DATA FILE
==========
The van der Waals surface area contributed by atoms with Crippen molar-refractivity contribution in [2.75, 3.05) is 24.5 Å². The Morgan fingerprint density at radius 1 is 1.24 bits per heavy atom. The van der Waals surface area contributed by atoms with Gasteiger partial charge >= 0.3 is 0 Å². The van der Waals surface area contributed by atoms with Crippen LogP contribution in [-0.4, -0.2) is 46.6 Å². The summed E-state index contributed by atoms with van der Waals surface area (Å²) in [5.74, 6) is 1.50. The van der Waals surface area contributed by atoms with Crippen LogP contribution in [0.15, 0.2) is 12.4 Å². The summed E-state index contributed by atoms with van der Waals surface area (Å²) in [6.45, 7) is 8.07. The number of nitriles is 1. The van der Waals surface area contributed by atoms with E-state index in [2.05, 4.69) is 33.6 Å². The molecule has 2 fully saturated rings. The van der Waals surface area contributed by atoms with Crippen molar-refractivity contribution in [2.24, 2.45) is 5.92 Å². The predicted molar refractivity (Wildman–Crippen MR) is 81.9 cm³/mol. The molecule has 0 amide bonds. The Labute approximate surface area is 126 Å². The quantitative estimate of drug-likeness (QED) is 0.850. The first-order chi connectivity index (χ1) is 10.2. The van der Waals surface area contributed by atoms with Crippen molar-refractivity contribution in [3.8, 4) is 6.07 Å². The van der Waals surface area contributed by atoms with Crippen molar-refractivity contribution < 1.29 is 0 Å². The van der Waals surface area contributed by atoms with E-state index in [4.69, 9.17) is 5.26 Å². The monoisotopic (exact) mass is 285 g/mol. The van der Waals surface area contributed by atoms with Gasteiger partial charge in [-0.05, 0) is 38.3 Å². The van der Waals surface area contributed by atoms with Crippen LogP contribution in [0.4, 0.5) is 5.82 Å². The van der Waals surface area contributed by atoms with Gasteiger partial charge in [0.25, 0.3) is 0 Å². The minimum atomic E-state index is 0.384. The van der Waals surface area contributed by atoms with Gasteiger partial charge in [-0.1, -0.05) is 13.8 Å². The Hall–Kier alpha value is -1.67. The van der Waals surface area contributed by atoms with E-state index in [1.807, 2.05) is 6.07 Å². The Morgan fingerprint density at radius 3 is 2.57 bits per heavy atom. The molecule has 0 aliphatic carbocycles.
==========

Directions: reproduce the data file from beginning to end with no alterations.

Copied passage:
The van der Waals surface area contributed by atoms with Crippen molar-refractivity contribution in [2.75, 3.05) is 24.5 Å². The Morgan fingerprint density at radius 1 is 1.24 bits per heavy atom. The van der Waals surface area contributed by atoms with Gasteiger partial charge >= 0.3 is 0 Å². The van der Waals surface area contributed by atoms with Crippen LogP contribution in [-0.4, -0.2) is 46.6 Å². The summed E-state index contributed by atoms with van der Waals surface area (Å²) in [5.74, 6) is 1.50. The van der Waals surface area contributed by atoms with Crippen LogP contribution in [0.15, 0.2) is 12.4 Å². The summed E-state index contributed by atoms with van der Waals surface area (Å²) in [6.45, 7) is 8.07. The number of nitriles is 1. The van der Waals surface area contributed by atoms with E-state index in [2.05, 4.69) is 33.6 Å². The molecule has 2 fully saturated rings. The van der Waals surface area contributed by atoms with Crippen molar-refractivity contribution in [2.24, 2.45) is 5.92 Å². The predicted molar refractivity (Wildman–Crippen MR) is 81.9 cm³/mol. The molecule has 0 amide bonds. The Labute approximate surface area is 126 Å². The quantitative estimate of drug-likeness (QED) is 0.850. The first-order chi connectivity index (χ1) is 10.2. The van der Waals surface area contributed by atoms with Crippen molar-refractivity contribution in [3.8, 4) is 6.07 Å². The van der Waals surface area contributed by atoms with Crippen molar-refractivity contribution < 1.29 is 0 Å². The van der Waals surface area contributed by atoms with E-state index in [4.69, 9.17) is 5.26 Å². The monoisotopic (exact) mass is 285 g/mol. The van der Waals surface area contributed by atoms with Gasteiger partial charge in [-0.05, 0) is 38.3 Å². The van der Waals surface area contributed by atoms with Crippen LogP contribution in [0.4, 0.5) is 5.82 Å². The van der Waals surface area contributed by atoms with Gasteiger partial charge in [0.25, 0.3) is 0 Å². The minimum atomic E-state index is 0.384. The van der Waals surface area contributed by atoms with Gasteiger partial charge in [-0.1, -0.05) is 13.8 Å². The Hall–Kier alpha value is -1.67. The van der Waals surface area contributed by atoms with E-state index in [1.807, 2.05) is 6.07 Å². The Morgan fingerprint density at radius 3 is 2.57 bits per heavy atom. The molecule has 0 aliphatic carbocycles.